by Nathaniel Smith, Politics: A View from West Chester, 5/2/13
On September 16, 2012, I posted “Burning up workers,” beginning:
When a society undergoes disasters, it can learn and change, or not. Our society isn’t so good a changing, at least not for the better, any more….
I really should have written “Our world….”
At the end of that post, I included the earlier post “The 1911 Triangle Fire / PBS / American workers,” ending:
You can bet that more disasters for the all-time high list are in the making.
“Wrenching events,” in the Times’ expression, happen around us all the time today, in fires, shootings, car accidents, environmental disasters, wars, and the steady erosion of our social fabric. Will those too have “a profound influence”? Or is our society totally adjusted to them as a cost of doing business?
There too I could have written “our world.” Enormous disasters are one of the many costs of globalization. If you feel a morbid need to see how bad disasters can get in various fields of human endeavor, check out “List of industrial disasters” in Wikipedia. Disasters have always existed, but they are bigger now, and poor countries are ever more desperate to export products to rich countries.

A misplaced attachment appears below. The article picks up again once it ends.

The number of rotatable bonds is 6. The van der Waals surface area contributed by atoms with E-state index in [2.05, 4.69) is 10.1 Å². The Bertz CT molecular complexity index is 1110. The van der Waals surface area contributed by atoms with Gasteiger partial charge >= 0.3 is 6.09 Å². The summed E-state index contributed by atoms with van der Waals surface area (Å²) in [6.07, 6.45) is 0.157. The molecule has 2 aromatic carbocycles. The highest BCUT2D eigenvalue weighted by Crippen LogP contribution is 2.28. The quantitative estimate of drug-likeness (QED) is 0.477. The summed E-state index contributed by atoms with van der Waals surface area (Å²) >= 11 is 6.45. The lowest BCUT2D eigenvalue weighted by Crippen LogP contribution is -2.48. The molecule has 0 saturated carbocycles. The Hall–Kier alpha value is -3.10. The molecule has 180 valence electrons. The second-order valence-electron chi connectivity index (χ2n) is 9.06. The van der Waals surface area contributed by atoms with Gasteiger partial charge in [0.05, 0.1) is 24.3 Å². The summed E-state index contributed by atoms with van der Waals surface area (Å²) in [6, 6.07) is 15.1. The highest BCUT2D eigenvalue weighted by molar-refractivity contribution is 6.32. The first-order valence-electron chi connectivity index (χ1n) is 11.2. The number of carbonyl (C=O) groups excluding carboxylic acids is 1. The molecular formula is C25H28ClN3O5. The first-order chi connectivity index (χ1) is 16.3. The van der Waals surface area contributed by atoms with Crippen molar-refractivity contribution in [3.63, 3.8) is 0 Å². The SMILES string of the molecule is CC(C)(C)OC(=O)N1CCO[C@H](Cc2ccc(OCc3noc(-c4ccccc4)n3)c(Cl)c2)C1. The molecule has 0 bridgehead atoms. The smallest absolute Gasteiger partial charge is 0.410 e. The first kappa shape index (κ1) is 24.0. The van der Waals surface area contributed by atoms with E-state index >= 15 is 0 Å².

Those ready-to-burn and ready-to-collapse factories in Pakistan or Bangladesh or wherever else sell clothing to brand name distributors in the US and other economically developed countries.
The September 12. 2012, fire in Pakistan killed over 300 workers. Now, way topping that number, last week’s building collapse in Bandladesh killed over 400, with up to 1,000 still missing. The count could be nearing one full Titanic unit (1502 dead, 4/15/1912).
According to “As Bangladesh Toll Hits 400, Calls Grow to Grant Workers the Same Protections as Labels They Make” at Democracy Now!, 5/1/13:
…The collapse is now being described as the deadliest accident in the history of the garment industry and marked Bangladesh’s third industrial accident in five months. The building’s owner has been arrested, and a Bangladeshi court has frozen the assets of the owners of the five garment factories that were inside. Most of the workers reportedly earned an average annual salary of $38 a month — roughly 21 cents an hour — to make apparel for a number of Western companies….
What clothing brands were involved? …
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